The dollar rose to a one-week high on Tuesday after the Labor Department reported that U.S. job openings have a reached a record high in June.
The Labor Department said on Tuesday that job openings, a measure of labor demand, increased 461,000 to a seasonally adjusted 6.2 million, the highest level since the series started in December 2000.
The dollar index .DXY, which tracks the U.S. currency against six major rival currencies, was up 0.34 percent to 93.745.
On Friday, the dollar received a boost after the Labor Department reported strong U.S. July payrolls. Total nonfarm payroll employment increased by 209,000 in July, well above market expectations, and the unemployment rate was little changed at 4.3 percent.
Tuesday's strong job openings data helped the dollar shake of some the weakness it experienced on Monday following dovish comments from St. Louis Fed President James Bullard and Minneapolis Fed President Neel Kashkari. Bullard said the U.S. central bank could leave interest rates where they are for now because inflation is not likely to rise much even if the U.S. job market continues to improve, while Kashkari talked about inflation being below target. Investors are waiting for inflation data to be released later this week that may provide a boost to the currency.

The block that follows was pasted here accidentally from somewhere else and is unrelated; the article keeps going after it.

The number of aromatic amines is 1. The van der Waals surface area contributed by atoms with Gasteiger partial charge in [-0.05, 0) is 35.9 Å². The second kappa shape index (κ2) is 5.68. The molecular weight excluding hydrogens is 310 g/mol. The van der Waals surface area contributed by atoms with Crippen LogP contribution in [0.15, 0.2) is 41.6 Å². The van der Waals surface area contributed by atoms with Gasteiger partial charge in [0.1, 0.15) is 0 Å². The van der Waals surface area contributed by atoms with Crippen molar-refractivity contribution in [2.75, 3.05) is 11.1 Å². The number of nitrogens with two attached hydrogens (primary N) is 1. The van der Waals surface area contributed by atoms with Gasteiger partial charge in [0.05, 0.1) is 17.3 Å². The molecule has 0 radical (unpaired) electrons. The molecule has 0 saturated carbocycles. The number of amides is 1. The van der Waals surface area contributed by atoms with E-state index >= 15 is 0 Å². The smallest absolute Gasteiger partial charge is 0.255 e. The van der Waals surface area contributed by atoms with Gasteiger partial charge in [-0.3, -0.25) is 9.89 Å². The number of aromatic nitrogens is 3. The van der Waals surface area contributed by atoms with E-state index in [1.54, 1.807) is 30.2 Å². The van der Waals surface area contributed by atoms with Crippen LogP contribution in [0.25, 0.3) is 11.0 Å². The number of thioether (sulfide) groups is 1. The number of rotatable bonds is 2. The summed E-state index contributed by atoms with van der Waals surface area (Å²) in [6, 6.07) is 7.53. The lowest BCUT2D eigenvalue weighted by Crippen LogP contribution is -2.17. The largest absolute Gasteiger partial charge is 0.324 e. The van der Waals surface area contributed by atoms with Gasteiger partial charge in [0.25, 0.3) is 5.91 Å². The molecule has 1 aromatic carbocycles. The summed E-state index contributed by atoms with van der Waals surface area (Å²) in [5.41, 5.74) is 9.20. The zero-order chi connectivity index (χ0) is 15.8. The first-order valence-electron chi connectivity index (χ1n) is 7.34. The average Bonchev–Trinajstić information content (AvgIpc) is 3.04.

Meanwhile, the euro is down 0.43 percent to $1.1742, sterling hit a 10-month low against the euro, the Canadian dollar held near a three-week low versus USD, and the yuan strengthened to a 10-month high against the dollar.